5. A game apparatus as in claim 1, and a plurality of ball bearing elements journalled in and depending from the underside of each of said player simulating units and engaging said playing surface to provide a rolling support on the playing surface for the player simulating unit of which it forms a part.

6. A game apparatus as in claim 1, said means forming a part of said supporting structure including a bottom and an intermediate partition disposed between said bottom and the playing surface and spaced therefrom to provide an upper space and a lower space, said spaces extending from end-to-end of the playing surface and each having at least one open end, and said manipulating devices being insertable into said spaces and being movably supported therein on the bottom and intermediate partition for manipulation of the player simulating units, at least one manipulating device being disposed in each of said spaces and the manipulating device located in the upper space extending from an end of the supporting structure opposite the end thereof from which projects the manipulating device of the other space.

References Cited in the file of this patent UNITED STATES PATENTS 1,858,020 Linke May 10, 1932 2,263,115 Winter Nov. 18, 1941 2,318,169 Rock May 4, 1943 2,492,423 Gray Dec. 27, 1949 2,655,379 Miller Oct. 13, 1953 FOREIGN PATENTS 455,958 Canada Apr. 19, 1949

Patent Citations
Cited PatentFiling datePublication dateApplicantTitle
US1858020 *Mar 24, 1931May 10, 1932Elvin LinkeElectrical game
US2263115 *Jun 15, 1940Nov 18, 1941Winter Lawrence AGame
US2318169 *Jul 10, 1941May 4, 1943Chicago Coin Machine CoBall reprojector
US2492423 *Apr 6, 1946Dec 27, 1949Edward Gray HowardMagnetic puck projector
US2655379 *Nov 7, 1951Oct 13, 1953Miller Francis CTable game
CA455958A *Apr 19, 1949John David HansonParlor game
Referenced by
Citing PatentFiling datePublication dateApplicantTitle
US2964320 *Dec 22, 1958Dec 13, 1960Robert LebrunElectromagnetic hockey game
US3008717 *Jan 11, 1956Nov 14, 1961Duerksen Menno CMagnetically operated game apparatus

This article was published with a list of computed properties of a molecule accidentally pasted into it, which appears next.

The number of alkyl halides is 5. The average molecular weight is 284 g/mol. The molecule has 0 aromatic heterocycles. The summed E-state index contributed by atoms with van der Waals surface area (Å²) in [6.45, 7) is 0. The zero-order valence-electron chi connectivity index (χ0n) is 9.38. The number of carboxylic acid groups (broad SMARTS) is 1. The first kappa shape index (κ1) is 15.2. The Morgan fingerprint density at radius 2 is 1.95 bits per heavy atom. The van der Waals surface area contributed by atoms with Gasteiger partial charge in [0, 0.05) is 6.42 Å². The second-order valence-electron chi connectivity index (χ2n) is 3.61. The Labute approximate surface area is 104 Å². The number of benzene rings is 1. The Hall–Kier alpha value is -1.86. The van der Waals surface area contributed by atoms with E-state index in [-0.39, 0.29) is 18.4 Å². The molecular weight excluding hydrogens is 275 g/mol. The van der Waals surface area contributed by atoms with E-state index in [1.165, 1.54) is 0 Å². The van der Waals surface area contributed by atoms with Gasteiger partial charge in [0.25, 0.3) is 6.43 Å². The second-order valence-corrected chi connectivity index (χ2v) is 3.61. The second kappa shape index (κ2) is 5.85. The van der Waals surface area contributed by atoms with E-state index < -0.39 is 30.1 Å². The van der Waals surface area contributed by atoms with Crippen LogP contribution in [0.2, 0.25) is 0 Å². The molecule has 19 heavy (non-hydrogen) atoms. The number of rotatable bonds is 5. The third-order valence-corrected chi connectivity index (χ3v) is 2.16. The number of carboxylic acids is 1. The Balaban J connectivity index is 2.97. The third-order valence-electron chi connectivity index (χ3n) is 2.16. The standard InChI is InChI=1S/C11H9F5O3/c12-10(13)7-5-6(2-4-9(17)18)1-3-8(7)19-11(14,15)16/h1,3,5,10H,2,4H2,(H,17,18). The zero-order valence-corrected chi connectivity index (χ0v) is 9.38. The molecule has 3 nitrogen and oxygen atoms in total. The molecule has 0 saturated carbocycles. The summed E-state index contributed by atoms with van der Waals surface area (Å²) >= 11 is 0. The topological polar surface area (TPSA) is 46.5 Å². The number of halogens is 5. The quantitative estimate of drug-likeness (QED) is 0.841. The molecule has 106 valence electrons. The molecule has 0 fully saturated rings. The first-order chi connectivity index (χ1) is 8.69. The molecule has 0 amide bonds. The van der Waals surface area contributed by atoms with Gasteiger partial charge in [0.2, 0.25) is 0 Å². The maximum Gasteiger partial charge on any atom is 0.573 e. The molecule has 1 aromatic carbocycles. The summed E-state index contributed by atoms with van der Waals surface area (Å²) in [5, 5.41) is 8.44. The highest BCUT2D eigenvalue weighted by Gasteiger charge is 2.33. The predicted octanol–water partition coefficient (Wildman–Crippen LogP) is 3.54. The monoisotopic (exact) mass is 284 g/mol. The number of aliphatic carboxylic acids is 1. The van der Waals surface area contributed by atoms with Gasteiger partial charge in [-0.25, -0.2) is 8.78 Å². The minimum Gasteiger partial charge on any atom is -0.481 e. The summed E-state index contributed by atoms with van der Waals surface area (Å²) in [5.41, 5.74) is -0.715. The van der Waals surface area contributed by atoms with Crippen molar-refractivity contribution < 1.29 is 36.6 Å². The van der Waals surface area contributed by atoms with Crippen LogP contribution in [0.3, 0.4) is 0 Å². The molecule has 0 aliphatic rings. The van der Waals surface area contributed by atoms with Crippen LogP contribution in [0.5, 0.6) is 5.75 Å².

US3033573 *Feb 18, 1955May 8, 1962CastleMagnet puzzle game
US3056605 *Dec 23, 1960Oct 2, 1962Mag Powr Games IncTable game apparatus
US3091459 *Oct 5, 1959May 28, 1963Mag Powr Games IncMagnetic game
US3214171 *Aug 8, 1963Oct 26, 1965Luchland CompanyMagnetic game device
US3408072 *May 19, 1965Oct 29, 1968Luchland CompanyToy with magnetically operated striking members
US3522945 *Jun 19, 1967Aug 4, 1970Wagner Heinz RMagnetic game apparatus and method of using same
US3866915 *Mar 12, 1973Feb 18, 1975Coleco Ind IncPlayer pieces for vibratory game apparatus
US4012040 *May 17, 1976Mar 15, 1977Gilbert FernandesMagnetic hockey game
US4014543 *Dec 9, 1975Mar 29, 1977Innovisions Enterprises, Inc.Air action game
US4033584 *Mar 17, 1975Jul 5, 1977Smith Robert AGame system
US4049275 *Sep 23, 1976Sep 20, 1977Skelton Carl WBoard game apparatus
US4976434 *May 19, 1988Dec 11, 1990Stiga AktiebolagTable game
US6189885 *Sep 9, 1999Feb 20, 2001Thierry HamotGame of the table soccer type
US6450497 *Nov 9, 2000Sep 17, 2002Valeri Villievich BiallerMagnetic table top game
US6457710 *Jan 19, 2001Oct 1, 2002Wee Play ‘Kids at Heart’ Inc.Magnetic hockey game
US6478299Mar 28, 2001Nov 12, 2002Valeri Villievich BiallerMagnetic table top game
US6561511 *Oct 26, 2000May 13, 2003Vaysberg Tsaliy IMagnetic table game
US6623004 *Feb 9, 2001Sep 23, 2003Sportcraft, Ltd.Soccer game table with rounded corners
US7325803Jul 24, 2006Feb 5, 2008Allen Batres MirandaSoccer strategy board game
EP0284583A2 *Mar 21, 1988Sep 28, 1988N H Produkter HandelsbolagA game having magnetically operable pieces
Classifications
U.S. Classification273/108.51, 446/135, 273/129.00R, 273/443
International ClassificationA63F7/00, A63F7/26, A63F7/06
Cooperative ClassificationA63F7/068
European ClassificationA63F7/06M